Upvote Story 6
Scientists have pinpointed a molecule that accelerates the evolution of drug-resistant microbes. Now they’re trying to find a way to block it. The British chemist Leslie Orgel reputedly once said that “evolution is cleverer than you are.” This maxim, now known as Orgel’s Second Rule, isn’t meant to imply that evolution is intelligent or conscious, but simply that it’s inventive beyond the scope of human... Read More | Comment
Upvote Story 15
In this multicentre study, we could not demonstrate any difference between Lp299 and CHX used in oral care procedures regarding their impact on colonisation with emerging potentially pathogenic enteric bacteria in the oropharynx and trachea. Potentially pathogenic enteric bacteria not present at inclusion were identified in oropharyngeal samples from 29 patients in the CHX group and in 31 samples in the probiotic group. One hundred... Read More | Comment
Upvote Story 5
Ahsan Akram and colleagues have created a fluorescent imaging probe that can quickly and accurately detect hard-to-trace Gram-negative bacteria (one of the major bacterial groups) in human lungs within minutes. Their first-in-human study, where they successfully used the imaging tool to safely detect infections in hospital patients undergoing ventilation, could streamline the diagnosis of bacterial lung infections and more accurately assess if antibiotics are needed.... Read More | Comment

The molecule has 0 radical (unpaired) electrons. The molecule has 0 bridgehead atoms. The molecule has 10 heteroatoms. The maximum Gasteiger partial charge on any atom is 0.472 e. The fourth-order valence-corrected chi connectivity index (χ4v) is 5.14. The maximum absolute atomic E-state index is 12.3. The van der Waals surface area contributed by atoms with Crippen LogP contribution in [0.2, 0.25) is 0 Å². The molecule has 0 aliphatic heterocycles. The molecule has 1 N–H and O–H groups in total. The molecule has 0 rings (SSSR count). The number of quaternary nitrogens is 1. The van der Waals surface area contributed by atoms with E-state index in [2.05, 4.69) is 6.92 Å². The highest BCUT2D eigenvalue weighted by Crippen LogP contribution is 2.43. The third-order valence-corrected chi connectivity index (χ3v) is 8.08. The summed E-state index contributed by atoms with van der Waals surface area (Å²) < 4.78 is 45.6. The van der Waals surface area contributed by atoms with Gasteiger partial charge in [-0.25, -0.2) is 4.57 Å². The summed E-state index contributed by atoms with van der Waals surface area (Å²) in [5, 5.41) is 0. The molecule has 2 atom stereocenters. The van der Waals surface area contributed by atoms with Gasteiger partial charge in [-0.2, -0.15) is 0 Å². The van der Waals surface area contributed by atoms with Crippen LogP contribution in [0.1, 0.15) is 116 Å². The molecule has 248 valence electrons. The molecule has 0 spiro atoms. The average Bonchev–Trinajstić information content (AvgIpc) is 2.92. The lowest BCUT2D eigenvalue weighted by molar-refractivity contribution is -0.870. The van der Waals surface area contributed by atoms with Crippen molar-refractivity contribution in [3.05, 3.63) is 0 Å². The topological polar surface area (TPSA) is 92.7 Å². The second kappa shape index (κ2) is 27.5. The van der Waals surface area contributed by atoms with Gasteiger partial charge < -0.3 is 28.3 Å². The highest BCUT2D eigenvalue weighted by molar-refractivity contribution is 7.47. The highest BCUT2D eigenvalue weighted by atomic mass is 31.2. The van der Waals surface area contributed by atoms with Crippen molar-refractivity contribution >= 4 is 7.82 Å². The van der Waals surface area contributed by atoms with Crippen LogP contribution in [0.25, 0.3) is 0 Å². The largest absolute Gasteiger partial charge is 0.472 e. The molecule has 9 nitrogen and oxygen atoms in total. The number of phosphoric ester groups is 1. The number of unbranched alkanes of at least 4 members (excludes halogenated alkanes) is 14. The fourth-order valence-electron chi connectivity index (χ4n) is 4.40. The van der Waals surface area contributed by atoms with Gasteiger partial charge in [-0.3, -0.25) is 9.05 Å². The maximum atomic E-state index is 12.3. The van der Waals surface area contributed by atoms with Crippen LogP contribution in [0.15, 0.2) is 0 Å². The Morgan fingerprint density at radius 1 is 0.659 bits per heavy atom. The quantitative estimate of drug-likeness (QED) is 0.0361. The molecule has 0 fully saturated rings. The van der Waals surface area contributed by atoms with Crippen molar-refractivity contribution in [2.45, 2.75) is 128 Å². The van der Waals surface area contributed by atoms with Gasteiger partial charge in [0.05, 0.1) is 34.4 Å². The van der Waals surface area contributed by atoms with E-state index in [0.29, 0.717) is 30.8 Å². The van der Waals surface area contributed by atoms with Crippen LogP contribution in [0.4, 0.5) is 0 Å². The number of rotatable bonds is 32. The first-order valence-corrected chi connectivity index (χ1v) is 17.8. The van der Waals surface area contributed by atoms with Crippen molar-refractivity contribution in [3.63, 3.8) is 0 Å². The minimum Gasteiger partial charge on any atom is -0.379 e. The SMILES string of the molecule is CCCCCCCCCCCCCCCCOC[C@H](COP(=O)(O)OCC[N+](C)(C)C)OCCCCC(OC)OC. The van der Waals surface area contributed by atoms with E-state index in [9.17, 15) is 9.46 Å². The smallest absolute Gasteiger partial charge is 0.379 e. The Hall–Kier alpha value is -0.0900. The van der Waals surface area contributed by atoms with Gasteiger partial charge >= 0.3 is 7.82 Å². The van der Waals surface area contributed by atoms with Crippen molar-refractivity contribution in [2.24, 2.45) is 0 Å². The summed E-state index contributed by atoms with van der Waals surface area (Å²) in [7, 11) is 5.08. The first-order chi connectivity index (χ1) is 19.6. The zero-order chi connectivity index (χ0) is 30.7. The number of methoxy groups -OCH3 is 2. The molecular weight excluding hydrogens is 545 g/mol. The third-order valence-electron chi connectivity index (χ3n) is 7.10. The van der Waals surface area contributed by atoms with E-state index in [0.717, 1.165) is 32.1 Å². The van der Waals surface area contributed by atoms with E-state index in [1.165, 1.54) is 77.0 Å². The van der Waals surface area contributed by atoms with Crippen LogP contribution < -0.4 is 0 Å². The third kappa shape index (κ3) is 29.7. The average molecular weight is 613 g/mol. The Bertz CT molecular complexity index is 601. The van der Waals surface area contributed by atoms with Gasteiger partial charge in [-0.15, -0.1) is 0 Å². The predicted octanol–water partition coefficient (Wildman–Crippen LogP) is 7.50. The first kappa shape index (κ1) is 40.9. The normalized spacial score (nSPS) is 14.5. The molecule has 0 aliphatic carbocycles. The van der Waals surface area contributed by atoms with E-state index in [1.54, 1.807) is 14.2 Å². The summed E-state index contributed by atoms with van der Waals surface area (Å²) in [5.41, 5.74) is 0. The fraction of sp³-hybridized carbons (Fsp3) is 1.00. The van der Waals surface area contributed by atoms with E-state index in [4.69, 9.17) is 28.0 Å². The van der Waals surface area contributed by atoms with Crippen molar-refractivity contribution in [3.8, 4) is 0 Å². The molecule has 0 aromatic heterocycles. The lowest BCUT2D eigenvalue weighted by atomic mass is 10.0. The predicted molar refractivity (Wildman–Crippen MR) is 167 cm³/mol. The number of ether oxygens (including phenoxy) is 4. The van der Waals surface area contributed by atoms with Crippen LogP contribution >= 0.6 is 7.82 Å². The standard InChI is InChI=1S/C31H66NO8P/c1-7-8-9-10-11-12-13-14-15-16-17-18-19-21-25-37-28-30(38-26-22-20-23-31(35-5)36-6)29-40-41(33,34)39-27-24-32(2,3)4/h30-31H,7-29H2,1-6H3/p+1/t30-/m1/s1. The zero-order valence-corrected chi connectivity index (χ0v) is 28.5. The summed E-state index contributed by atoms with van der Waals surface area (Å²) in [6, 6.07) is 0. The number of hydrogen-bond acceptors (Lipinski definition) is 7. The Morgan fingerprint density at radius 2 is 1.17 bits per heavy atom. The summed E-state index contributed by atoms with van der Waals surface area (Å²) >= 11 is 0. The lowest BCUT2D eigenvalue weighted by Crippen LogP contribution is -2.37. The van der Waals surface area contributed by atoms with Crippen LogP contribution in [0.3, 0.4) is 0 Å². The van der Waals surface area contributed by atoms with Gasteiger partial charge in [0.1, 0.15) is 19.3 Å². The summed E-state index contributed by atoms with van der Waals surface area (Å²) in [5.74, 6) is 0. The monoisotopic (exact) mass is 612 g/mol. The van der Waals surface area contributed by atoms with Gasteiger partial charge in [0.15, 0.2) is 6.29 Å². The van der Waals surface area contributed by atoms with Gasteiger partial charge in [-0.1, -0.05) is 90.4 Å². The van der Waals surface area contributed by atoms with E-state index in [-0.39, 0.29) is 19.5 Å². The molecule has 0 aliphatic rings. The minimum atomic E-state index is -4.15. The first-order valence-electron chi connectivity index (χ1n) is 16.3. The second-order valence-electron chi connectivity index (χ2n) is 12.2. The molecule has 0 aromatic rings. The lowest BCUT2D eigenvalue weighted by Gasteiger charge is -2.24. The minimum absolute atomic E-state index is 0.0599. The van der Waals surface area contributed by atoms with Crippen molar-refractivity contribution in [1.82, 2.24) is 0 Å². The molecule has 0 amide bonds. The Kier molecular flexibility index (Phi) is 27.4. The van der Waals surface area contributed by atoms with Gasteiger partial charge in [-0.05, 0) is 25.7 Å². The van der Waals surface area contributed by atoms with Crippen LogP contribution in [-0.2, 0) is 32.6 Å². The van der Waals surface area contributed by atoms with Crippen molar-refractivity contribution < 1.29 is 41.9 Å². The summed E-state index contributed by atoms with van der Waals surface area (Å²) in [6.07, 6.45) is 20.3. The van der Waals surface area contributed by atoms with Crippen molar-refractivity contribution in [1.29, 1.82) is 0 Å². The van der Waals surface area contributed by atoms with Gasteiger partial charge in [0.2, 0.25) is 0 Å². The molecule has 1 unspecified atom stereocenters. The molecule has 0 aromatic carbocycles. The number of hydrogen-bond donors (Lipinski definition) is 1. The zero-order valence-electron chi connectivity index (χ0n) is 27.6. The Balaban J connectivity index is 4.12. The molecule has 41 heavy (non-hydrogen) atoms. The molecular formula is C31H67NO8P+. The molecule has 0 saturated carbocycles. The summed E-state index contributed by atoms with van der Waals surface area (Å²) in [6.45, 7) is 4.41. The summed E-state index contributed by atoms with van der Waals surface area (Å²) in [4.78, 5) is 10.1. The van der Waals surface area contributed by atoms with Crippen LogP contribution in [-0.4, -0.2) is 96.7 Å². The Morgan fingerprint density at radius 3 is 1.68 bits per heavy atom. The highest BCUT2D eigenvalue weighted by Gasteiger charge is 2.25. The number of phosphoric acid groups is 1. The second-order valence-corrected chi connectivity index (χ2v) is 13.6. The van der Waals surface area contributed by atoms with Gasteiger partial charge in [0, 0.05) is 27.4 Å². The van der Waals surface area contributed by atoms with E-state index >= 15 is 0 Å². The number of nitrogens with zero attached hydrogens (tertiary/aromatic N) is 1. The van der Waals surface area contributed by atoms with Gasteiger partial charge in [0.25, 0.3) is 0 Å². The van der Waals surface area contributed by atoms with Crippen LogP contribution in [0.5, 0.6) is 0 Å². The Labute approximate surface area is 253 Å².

Upvote Story 5
The study by Wittekamp and colleagues in this issue of JAMA evaluating strategies for decontamination of mechanically ventilated patients in the intensive care unit (ICU) fills an important gap in the evidence regarding these practices. Since the first use of selective decontamination of the digestive tract (SDD) in critically ill patients in the 1980s, the effectiveness of this approach to prevent ICU-acquired infections and reduce... Read More | Comment
Upvote Story 19
A superbug resistant to all known antibiotics that can cause “severe” infections or even death is spreading undetected through hospital wards across the world, scientists in Australia warned on Monday. Researchers at the University of Melbourne discovered three variants of the multidrug-resistant bug in samples from 10 countries, including strains in Europe that cannot be reliably tamed by any drug currently on the market. The... Read More | Comment
Upvote Story 5